Setting Up Basic Authentication On A Drupal Site Without .htaccess

Basic HTTP authentication is a simple authentication mechanism that is used to prevent access to a site or directory on a server. It is by no means the most secure authentication mechanism but it is commonly used on staging sites in order to prevent unwanted access. This is a good way of preventing search engine bots from spidering the staging site, which is undesirable as it can cause staging site pages appearing in search engines results.

The usual route to set this up is to create a .htaccess that sets up the authentication and references a .htpasswd file to create the username and password details. This can mean editing the .htaccess file in order to setup the password correctly. Unfortunately, this creates a .htaccess file that shouldn't be added to the repository as it would mean that the live site would also be password protected when the code is deployed.

The best way around this is to put the authentication mechanism into your Drupal settings.php file. This prevents the authentication mechanism from being passed onto he live site.

The first thing to do here is to set an environment variable in your Apache config. This will be used later in the script in order to detect if a password is needed. This is a good way of making sure that the stating site is the only one that gets effected by the authentication code.

SetEnv SET_PASSWORD "true"

There is one rule that you need to add to the Drupal .htaccess file, but this doesn't cause any unwanted side effects if it happens to be deployed to the live site. This needs to be placed at the end of your .htaccess file in order for the normal Drupal index.php rules to be fired correctly.

RewriteRule .* - [E=REMOTE_USER:%{HTTP:Authorization},L]

The 'E' flag here sets up an environment variable with the authenticated user details so that we can read it in PHP. The 'L' flag means that if this rule fires no other rewrite rules will be processed.

Now add the following to your settings.php file. This is the full code needed for the password authentication to work. You can change the username and password by altering the variables at the top of the script.

if (php_sapi_name() != 'cli' && getenv('SET_PASSWORD') !== FALSE) {
  $username = 'username';
  $password = 'password';

  // PHP-CGI fix.
  $a = base64_decode(substr($_SERVER["REMOTE_USER"], 6));
  if ((strlen($a) == 0) || (strcasecmp($a, ":") == 0)) {
    header('WWW-Authenticate: Basic realm="Private"');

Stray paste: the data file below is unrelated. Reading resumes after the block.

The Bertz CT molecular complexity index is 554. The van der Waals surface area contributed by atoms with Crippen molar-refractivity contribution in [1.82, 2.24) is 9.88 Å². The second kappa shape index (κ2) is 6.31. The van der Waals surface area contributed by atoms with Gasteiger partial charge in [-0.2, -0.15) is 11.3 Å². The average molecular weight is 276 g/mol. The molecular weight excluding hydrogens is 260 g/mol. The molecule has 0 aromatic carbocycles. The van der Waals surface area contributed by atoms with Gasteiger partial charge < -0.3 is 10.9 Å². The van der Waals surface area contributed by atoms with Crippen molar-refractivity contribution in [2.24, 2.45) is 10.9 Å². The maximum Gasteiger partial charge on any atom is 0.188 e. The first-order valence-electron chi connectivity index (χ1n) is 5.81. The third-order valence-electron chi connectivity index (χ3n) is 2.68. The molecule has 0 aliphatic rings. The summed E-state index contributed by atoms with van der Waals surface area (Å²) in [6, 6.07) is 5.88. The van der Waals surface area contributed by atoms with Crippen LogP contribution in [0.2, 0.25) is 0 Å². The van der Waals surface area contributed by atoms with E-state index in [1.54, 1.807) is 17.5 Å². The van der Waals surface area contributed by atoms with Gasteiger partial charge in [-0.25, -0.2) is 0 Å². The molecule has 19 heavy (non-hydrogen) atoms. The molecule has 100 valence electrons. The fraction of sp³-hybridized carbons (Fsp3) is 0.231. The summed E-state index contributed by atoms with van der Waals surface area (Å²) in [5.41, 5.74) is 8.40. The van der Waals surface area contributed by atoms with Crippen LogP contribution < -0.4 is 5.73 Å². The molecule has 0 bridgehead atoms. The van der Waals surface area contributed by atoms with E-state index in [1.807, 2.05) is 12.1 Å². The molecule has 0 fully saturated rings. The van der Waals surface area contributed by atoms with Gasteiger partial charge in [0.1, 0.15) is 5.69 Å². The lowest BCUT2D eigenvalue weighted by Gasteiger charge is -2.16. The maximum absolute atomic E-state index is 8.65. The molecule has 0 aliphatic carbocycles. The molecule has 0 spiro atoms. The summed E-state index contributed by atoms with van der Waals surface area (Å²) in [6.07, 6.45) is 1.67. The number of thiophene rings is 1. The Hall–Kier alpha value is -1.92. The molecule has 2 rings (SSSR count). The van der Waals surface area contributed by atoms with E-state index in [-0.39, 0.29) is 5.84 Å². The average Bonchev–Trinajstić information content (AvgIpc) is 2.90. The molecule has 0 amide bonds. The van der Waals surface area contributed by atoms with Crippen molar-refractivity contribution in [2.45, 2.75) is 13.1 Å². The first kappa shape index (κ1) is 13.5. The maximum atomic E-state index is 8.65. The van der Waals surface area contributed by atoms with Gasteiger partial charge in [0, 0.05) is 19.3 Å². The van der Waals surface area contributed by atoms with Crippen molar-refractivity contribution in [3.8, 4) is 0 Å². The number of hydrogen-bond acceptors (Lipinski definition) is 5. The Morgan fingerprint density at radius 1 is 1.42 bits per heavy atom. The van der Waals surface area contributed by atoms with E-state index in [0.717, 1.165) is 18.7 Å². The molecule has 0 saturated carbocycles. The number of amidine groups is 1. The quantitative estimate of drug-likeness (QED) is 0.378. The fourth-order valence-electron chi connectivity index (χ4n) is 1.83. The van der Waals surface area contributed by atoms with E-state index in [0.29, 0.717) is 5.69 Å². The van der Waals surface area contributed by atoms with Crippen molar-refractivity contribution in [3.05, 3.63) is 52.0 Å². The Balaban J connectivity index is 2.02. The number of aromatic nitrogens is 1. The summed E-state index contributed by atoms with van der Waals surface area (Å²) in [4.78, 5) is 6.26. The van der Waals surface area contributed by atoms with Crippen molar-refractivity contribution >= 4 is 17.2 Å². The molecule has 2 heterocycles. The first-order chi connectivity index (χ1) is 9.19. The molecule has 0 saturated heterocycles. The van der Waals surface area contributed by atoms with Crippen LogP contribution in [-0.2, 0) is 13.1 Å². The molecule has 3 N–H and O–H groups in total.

header('HTTP/1.0 401 Unauthorized');
  else {
    list($name, $pass) = explode(':', $a);
    $_SERVER['PHP_AUTH_USER'] = $name;
    $_SERVER['PHP_AUTH_PW'] = $pass;

  if (!(isset($_SERVER['PHP_AUTH_USER']) && ($_SERVER['PHP_AUTH_USER'] == $username && $_SERVER['PHP_AUTH_PW'] == $password))) {
    header('WWW-Authenticate: Basic realm="This site is protected"');
    header('HTTP/1.0 401 Unauthorized');
    // Fallback page when the user presses cancel.
    echo '<html><head></head><body><h1>Access denied</h1></body></html>';

With everything in place you will be met with a login prompt the next time you open up the website.

If you don't want to setup an Apache variable then you can use this alternative syntax to detect the site. The following if statement will mean that the authentication triggers if the site URL is

if (php_sapi_name() != 'cli' && isset($_SERVER['SERVER_NAME']) && $_SERVER['SERVER_NAME'] == '') {

The good thing about adding these checks is that even if the code does make it to the live box it won't cause an error. However, if you don't want to add this to the settings.php file then there is an alternative. The Drupal settings.php file can contain some low level configuration for cache settings and things like that so it is sometimes written to the repository to include these settings. If you also add the following lines to your settings.php file then a local file called local.settings.php will be included.

// Override settings in this file
if (file_exists('./'. conf_path() .'/local.settings.php')) {
  include_once './'. conf_path() .'/local.settings.php';

With this in place you can place the authentication mechanism into the local.settings.php file and it would never be deployed to the live site.


IDK if you have this from Acquia or Acquia from you but I love it, thx :-)


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